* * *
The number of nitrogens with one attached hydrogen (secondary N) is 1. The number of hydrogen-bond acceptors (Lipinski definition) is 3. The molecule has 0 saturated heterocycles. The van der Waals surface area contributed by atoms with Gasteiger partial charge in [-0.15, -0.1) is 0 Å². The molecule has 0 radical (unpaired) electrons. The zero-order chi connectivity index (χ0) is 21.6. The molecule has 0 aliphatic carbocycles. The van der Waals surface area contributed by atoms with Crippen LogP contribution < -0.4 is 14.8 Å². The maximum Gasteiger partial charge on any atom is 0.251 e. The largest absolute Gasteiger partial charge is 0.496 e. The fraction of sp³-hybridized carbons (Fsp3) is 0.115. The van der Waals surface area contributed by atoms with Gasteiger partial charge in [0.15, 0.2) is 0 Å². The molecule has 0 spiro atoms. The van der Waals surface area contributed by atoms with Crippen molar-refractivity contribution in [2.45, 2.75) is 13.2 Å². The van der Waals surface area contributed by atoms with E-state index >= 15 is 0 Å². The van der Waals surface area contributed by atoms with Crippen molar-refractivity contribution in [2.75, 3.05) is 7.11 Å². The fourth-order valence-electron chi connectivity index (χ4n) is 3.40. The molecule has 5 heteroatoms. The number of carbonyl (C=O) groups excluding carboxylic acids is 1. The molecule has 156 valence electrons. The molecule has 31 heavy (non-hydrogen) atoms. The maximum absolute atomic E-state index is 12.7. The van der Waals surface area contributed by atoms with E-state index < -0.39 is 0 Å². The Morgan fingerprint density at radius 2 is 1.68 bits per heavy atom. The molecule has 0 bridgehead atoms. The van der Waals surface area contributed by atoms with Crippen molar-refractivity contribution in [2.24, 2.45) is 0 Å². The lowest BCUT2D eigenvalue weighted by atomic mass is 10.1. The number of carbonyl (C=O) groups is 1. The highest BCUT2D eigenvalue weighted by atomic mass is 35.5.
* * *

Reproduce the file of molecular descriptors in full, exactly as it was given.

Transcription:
The number of nitrogens with one attached hydrogen (secondary N) is 1. The number of hydrogen-bond acceptors (Lipinski definition) is 3. The molecule has 0 saturated heterocycles. The van der Waals surface area contributed by atoms with Gasteiger partial charge in [-0.15, -0.1) is 0 Å². The molecule has 0 radical (unpaired) electrons. The zero-order chi connectivity index (χ0) is 21.6. The molecule has 0 aliphatic carbocycles. The van der Waals surface area contributed by atoms with Crippen LogP contribution < -0.4 is 14.8 Å². The maximum Gasteiger partial charge on any atom is 0.251 e. The largest absolute Gasteiger partial charge is 0.496 e. The fraction of sp³-hybridized carbons (Fsp3) is 0.115. The van der Waals surface area contributed by atoms with Gasteiger partial charge in [0.15, 0.2) is 0 Å². The molecule has 0 spiro atoms. The van der Waals surface area contributed by atoms with Crippen molar-refractivity contribution in [2.45, 2.75) is 13.2 Å². The van der Waals surface area contributed by atoms with E-state index >= 15 is 0 Å². The van der Waals surface area contributed by atoms with Crippen molar-refractivity contribution in [2.75, 3.05) is 7.11 Å². The fourth-order valence-electron chi connectivity index (χ4n) is 3.40. The molecule has 5 heteroatoms. The number of carbonyl (C=O) groups excluding carboxylic acids is 1. The molecule has 156 valence electrons. The molecule has 31 heavy (non-hydrogen) atoms. The maximum absolute atomic E-state index is 12.7. The van der Waals surface area contributed by atoms with E-state index < -0.39 is 0 Å². The Morgan fingerprint density at radius 2 is 1.68 bits per heavy atom. The molecule has 0 bridgehead atoms. The van der Waals surface area contributed by atoms with Crippen molar-refractivity contribution in [2.24, 2.45) is 0 Å². The lowest BCUT2D eigenvalue weighted by atomic mass is 10.1. The number of carbonyl (C=O) groups is 1. The highest BCUT2D eigenvalue weighted by atomic mass is 35.5.